I have VERY thin hair, especially around my crown area. Derm did a blood workup and said I needed to take a iron and Vitamin D supplement because they were very low and also put me on spiro and recommended I do a combination therapy with 5% minoxidil. I am very skeptical on using minoxidil since it is a lifetime commitment, so I decided to just try the spiro. I also have very minaturized hair. I want to know how well spiro works for your patients? And if I really should use minoxidil (5%) THANKS
How Effective is Spironolactone for Female Hair Loss?
Doctor Answers 4
Spironolactone and hair loss in women
Current research suggests spironolactone helps 30% of women "improve" their hair density and helps 30% of women "prevent" further loss. Spironolactone does not help all women.
It is important to understand that this medication must be used "long term." Just like minoxidil, spironolactone is a lifetime commitment. If you gain improvement with spironolactone and then stop the medication, you will lose all benefit over 9 months.
The dose required to treat female pattern hair loss is 200 mg per day. Many women take 100 mg in the morning and 100 mg in the afternoon. Doses less than 200 mg daily are less effective. Women must never get pregnant while using this medication. Side effects include mood changes, breast tenderness, decreased libido, menstrual irregularities and dizziness. It can interact with some medications so be sure to tell your physician all medications you take.
Spironolactone can work quite well for female androgenetic alopecia
Spironolactone has worked very well for my patients with androgenetic alopecia with Ludwig pattern where there is preservation of hairline along anterior scalp but with significant thinning on the crown. I typically start spironolactone 25mg 2x/day though sometimes dose may have to be increased to 100mg 2x/day. Finasteride is also a good alternative but should be prescribed by board-certified dermatologist. Concurrent use of Rogaine 5% foam also is quite helpful. For women and men who seek relatively quicker and consistent clinical results, NeoGraft hair restoration should be considered where there is no linear scarring, sutures with less downtime compared to traditional hair transplant.
Spironolactone and Minoxidil
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Medical therapy for female hair loss
Minoxidil topical solution (Rogaine®) is the only medication indicated for promoting hair growth in women with Androgenic Alopecia (aka hereditary hair thinning or female-pattern hair loss), resulting in increase hair counts and total hair weight (i.e. re-enlarge the fine hairs). This is a safe and effective medication when used properly.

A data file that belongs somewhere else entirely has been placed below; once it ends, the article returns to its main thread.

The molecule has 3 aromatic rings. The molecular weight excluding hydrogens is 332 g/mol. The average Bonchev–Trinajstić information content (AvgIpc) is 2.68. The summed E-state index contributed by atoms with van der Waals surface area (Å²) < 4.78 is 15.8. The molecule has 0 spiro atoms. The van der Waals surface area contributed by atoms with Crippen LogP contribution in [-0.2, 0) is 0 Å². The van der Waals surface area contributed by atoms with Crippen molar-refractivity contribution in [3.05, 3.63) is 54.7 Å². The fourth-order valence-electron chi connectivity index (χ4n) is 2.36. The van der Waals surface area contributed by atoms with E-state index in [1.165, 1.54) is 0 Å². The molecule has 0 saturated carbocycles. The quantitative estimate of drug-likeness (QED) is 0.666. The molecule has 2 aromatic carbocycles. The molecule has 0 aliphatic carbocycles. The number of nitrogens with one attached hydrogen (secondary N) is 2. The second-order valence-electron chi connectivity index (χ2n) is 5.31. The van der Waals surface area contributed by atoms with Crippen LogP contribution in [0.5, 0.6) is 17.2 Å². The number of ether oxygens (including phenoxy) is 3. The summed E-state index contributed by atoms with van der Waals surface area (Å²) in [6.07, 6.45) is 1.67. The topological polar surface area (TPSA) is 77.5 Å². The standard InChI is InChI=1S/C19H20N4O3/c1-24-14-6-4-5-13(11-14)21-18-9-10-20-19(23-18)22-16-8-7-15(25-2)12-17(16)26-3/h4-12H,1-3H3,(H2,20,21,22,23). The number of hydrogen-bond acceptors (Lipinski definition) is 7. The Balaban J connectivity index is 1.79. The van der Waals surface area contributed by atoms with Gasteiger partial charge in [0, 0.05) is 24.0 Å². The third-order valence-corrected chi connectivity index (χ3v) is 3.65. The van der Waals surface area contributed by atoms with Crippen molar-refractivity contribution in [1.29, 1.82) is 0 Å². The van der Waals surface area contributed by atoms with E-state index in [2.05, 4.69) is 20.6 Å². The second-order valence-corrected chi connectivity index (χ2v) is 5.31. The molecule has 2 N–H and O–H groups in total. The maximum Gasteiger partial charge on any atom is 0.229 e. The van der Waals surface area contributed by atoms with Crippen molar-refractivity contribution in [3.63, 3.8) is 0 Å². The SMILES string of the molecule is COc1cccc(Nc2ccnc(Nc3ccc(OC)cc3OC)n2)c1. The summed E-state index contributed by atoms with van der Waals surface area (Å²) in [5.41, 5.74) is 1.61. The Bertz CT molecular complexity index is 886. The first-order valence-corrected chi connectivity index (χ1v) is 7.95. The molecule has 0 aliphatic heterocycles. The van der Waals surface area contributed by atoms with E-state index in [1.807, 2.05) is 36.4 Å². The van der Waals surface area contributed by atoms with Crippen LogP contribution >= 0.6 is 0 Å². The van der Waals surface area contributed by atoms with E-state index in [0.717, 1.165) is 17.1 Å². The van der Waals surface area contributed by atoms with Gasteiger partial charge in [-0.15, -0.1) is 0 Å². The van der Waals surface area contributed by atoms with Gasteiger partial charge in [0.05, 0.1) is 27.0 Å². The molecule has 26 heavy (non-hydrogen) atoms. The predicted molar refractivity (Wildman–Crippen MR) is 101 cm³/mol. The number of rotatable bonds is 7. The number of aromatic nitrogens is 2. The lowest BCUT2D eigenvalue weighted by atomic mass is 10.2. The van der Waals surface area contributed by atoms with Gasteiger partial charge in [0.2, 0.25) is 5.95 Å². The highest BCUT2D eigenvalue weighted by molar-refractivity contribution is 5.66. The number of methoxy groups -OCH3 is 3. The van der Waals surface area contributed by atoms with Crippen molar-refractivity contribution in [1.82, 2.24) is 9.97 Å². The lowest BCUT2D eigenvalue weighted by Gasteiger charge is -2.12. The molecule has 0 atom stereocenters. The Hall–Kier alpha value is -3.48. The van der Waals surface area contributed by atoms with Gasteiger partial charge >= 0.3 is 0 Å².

Minoxidil is most effective when the following conditions are met:
-Apply every day (even birthdays and holidays)
-Apply to dry scalp, not right after shower
-Apply direction on the scalp, and spread gently
-Minoxidil needs time to absorb, without spray/mousse, etc so wait 30 minutes after applying Minoxidil before styling your hair with other products
-Do not blow dry, let it dry on its own on your scalp
-Minoxidil 5% foam has no propylene glycol so there is less scalp irritation compared to the solution; it is also less oily and absorbed faster
Women with AGA may also consider Spironolactone (Aldactone®) which has less evidence to back its efficacy compared to Minoxidil, but might be a good choice in women with hirsutism (excess body hair).
Finasteride (Propecia®) is a medication (5-alpha reductase inhibitor) that decreases levels of Dihydrotestosterone (the hormone that directly causes the hair follicles to shrink and lead to androgenetic alopecia). Although it is by far the most effective treatment of androgenetic alopecia in men, it is NOT FDA-approved for women. Finasteride therapy for female-pattern hair loss has also been studied and has been shown to result in significant improvement in hair density and hair thickness at higher medication doses. It is therefore sometimes prescribed off-label. Pregnancy must be ruled out before initiating therapy and women should be maintained on strict birth control during treatment because it may pose a risk to the fetus.
These answers are for educational purposes and should not be relied upon as a substitute for medical advice you may receive from your physician. If you have a medical emergency, please call 911. These answers do not constitute or initiate a patient/doctor relationship.